Echoing King’s Dream on Healthcare
By Sandy Garçon, Manager, External Relations and Communications, PSI
This January 15th, we’ll celebrate the life and legacy of Dr. Martin Luther King Jr. As we reflect on King’s invaluable contributions to the Civil Rights Movement in the United States—and its global reverberations—let’s also take to heart an equally challenging, yet lesser-known, campaign of his last years, the fight against health inequality.
It was a little less than three years after the iconic March on Washington when King turned his pulpit towards healthcare:
“Of all the forms of inequality, injustice in healthcare is the most shocking and inhumane.” Martin Luther King, Jr. – Second National Convention of the Medical Committee for Human Rights – Chicago, March 25, 1966
King was speaking on the staunch healthcare disparities that disproportionately affected people of color and lower income populations in the United States, which he saw as a “thermometer of inequality and oppression.”
Over half a century later, this “injustice” continues to persist on a global scale.
Despite considerable improvements in access to key life-saving products and services—including vaccines, access to modern family planning, HIV and malaria prevention and treatment—progress remains uneven. Moreover, inequalities in health services are seen not just between, but also within countries.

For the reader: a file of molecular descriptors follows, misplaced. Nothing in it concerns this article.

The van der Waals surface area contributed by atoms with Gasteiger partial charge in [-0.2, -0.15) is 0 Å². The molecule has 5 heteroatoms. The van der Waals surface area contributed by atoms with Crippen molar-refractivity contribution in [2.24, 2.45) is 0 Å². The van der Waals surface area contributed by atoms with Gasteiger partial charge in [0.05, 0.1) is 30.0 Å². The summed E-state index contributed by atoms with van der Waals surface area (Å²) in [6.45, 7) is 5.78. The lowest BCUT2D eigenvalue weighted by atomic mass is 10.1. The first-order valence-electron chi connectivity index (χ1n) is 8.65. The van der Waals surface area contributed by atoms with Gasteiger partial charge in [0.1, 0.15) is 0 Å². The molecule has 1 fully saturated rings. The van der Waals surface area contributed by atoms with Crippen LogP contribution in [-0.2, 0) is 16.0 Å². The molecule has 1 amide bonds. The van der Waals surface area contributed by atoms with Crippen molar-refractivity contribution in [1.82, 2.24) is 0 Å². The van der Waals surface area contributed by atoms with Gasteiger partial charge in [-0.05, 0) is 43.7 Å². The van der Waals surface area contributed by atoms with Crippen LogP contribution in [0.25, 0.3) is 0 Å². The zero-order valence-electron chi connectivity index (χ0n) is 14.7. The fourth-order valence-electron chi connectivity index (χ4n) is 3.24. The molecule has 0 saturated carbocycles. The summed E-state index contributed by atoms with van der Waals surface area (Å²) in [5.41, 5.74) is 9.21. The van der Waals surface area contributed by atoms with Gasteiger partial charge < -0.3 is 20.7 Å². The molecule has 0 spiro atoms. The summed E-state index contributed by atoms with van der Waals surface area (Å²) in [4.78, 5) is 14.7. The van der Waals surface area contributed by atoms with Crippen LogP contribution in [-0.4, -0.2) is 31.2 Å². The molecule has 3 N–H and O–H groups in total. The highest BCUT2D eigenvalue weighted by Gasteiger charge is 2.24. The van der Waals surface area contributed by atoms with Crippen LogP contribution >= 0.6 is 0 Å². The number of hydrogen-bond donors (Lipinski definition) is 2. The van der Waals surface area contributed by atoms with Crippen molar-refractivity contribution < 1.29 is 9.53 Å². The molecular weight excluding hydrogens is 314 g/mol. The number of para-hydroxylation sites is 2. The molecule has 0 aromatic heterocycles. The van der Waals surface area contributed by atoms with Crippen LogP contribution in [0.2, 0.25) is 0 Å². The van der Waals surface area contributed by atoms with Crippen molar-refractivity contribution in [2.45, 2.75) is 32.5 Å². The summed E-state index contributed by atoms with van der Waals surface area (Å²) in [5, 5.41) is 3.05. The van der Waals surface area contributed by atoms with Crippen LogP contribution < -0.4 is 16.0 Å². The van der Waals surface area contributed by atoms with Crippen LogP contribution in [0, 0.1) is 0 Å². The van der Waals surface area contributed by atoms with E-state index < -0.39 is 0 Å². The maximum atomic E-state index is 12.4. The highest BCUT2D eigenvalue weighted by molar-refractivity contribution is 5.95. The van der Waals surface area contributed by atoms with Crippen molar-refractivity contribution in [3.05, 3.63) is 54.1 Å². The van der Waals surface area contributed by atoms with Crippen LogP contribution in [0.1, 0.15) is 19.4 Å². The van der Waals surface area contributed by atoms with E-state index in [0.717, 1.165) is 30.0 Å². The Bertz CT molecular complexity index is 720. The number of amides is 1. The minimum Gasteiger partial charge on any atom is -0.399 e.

According to the World Health Organization, at least half of the population worldwide still does not have access to essential health services. For many of the world’s poorest people, making out-of-pocket payments to cover health needs may mean making choices between food, schooling or other basic necessities. In the worst cases, the cost of health expenses can push a poor family to financial ruin. About 100 million people are being thrust into extreme poverty simply because they must pay for healthcare.
It has been 52 years since King denounced the inhumanity of an unjust health system. Echoing his call to action against health inequality is the global push for universal health coverage (UHC). Simply put, UHC means ensuring that every person, everywhere, has access to essential and quality healthcare they need without causing undue financial hardship.
Good health is not only instrumental to personal well-being, it is fundamentally essential to the exercise and enjoyment of all other civil, political and economic rights. Just as importantly, positive health outcomes are crucial for well functioning societies. “If a population does not have a decent level of health, it is very difficult to ensure economic prosperity, political participation, collective security and so forth.”
Momentum for UHC is growing, but we mustn’t delay turning this into a reality. As King once said, “A right delayed is a right denied.”
This MLK holiday is a reminder that there’s still work to be done to bring life-saving services closer to the poorest and most vulnerable people. The barriers are considerable and it will be a complex and sometimes messy journey. But like King, we shouldn’t be afraid to push forward, to challenge the way things are, and have the audacity to dream of a different world.
Let’s continue to push to guarantee the right to health for everyone, everywhere. Ending extreme poverty in our lifetime depends on it.
 Gostin, Lawrence. Bulletin of the World Health Organization 2011;89:78-78. doi: 10.2471/BLT.10.082388January 12, 2018